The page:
Head and neck squamous cell carcinoma (HNSCC) remains a lethal disease despite concerted efforts to improve its diagnosis and treatment. Although smoking, drinking, and HPV infection are closely linked to HNSCC, little is known about how the composition of the microbiome affects HNSCC pathogenesis or its treatment. Currently, most studies linking the microbiome to cancer have focused on gut microbiota, which either contributes locally to colorectal cancer pathogenesis, or more broadly, modulates metabolism and immunity systemically. The oral cavity, which is more directly relevant to the local microenvironment in HNSCC, harbors one of the most complex and diverse microbiomes of all human anatomical sub-sites. However, how either the gut or oral microbiomes shape the local and systemic microenvironment in HNSCC pathogenesis and treatment are completely unknown. Our long-term goal is to determine the functional role(s) and mechanisms of action of the microbiome in HNSCC and to translate these findings into novel preventative and therapeutic strategies. Our central hypothesis is that that dysbiosis arising during HNSCC pathogenesis promotes an immunosuppressive tumor microenviroment that impairs tumor surveillance, accelerates tumor development, and compromises response to HNSCC immunotherapy This hypothesis has been formulated on the basis of publications and preliminary data produced in the applicants' laboratories and will be tested by pursuing three specific aims: 1) Test the hypothesis that an altered microbiome promotes specific stages of HNSCC pathogenesis through generation of metabolites and immune factors that establish an immunosuppressive microenvironment 2) Test the hypothesis that AhR activation by host- and/or microbiota-derived metabolites promotes HNSCC pathogenesis. 3) Test the hypothesis that an altered microbiome compromises HNSCC-directed therapies. Our approach is innovative because it represents a departure from the status quo by utilizing unique experimental mouse models and state-of-art technologies to move beyond observational human studies to delineate the molecular, cellular, and immunological mechanisms induced by the microbiome in HNSCC pathogenesis. The proposed research is significant because it is expected to advance and expand understanding of how the microbiome as a whole, as well as specific microbial species, impacts host immunity in HNSCC development and immunotherapy. Ultimately, such knowledge has the potential to be developed into effective therapies for HNSCC patients, a pressing need given the significant incidence and poor prognosis of this disease.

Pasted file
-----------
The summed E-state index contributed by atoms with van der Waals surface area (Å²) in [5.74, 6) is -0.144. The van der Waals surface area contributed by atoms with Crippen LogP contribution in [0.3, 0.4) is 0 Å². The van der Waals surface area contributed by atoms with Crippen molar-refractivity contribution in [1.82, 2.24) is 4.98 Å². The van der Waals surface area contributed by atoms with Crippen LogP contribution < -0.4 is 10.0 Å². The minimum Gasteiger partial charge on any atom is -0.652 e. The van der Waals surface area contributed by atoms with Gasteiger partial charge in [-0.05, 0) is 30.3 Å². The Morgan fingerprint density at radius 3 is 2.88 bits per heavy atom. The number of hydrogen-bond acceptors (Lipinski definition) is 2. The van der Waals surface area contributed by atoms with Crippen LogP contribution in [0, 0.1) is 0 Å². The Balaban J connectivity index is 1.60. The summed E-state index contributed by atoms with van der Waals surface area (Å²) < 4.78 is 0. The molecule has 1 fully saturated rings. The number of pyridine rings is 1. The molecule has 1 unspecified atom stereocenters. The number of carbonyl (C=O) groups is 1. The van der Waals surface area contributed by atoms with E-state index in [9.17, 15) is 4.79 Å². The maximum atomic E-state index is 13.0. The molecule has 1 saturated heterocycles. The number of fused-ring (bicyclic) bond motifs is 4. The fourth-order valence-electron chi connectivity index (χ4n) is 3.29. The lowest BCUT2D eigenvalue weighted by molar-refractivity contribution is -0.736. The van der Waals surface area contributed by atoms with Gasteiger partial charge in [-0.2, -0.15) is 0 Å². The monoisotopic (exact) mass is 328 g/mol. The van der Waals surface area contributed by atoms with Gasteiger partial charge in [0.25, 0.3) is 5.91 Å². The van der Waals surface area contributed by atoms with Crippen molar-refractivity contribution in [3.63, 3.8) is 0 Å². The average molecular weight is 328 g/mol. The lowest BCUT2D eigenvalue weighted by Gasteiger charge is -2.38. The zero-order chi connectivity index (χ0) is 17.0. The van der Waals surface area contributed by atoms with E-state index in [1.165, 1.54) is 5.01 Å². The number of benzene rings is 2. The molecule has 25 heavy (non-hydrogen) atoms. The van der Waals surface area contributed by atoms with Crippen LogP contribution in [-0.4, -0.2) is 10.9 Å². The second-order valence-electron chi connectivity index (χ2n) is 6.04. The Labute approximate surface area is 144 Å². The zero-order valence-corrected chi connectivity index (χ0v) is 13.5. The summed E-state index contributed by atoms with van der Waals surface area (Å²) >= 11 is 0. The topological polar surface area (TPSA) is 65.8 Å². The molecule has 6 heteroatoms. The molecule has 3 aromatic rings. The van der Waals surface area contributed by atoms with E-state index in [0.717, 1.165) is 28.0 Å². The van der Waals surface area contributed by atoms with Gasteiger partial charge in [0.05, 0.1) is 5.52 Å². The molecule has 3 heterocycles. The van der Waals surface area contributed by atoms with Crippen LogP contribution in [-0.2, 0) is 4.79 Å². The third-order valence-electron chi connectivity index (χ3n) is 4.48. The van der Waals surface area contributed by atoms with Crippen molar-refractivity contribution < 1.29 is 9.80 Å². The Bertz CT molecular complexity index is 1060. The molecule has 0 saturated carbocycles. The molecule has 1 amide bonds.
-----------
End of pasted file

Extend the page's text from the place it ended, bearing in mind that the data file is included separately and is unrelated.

This proposed research is relevant to public health because understanding the molecular mechanisms by which oral and gut microbiota impact host immunity in head and neck cancer is expected to result in identification of biomarkers and potential targets for intervention. These findings are likely to be translated into novel and effective diagnosis and treatment for patients with head and neck cancer. The proposed research is relevant to the NIH mission to develop fundamental knowledge that will enhance health, lengthen life, and reduce illness and disability; in particular, our research pertains to understanding the causes, diagnosis, prevention, and cure of human diseases.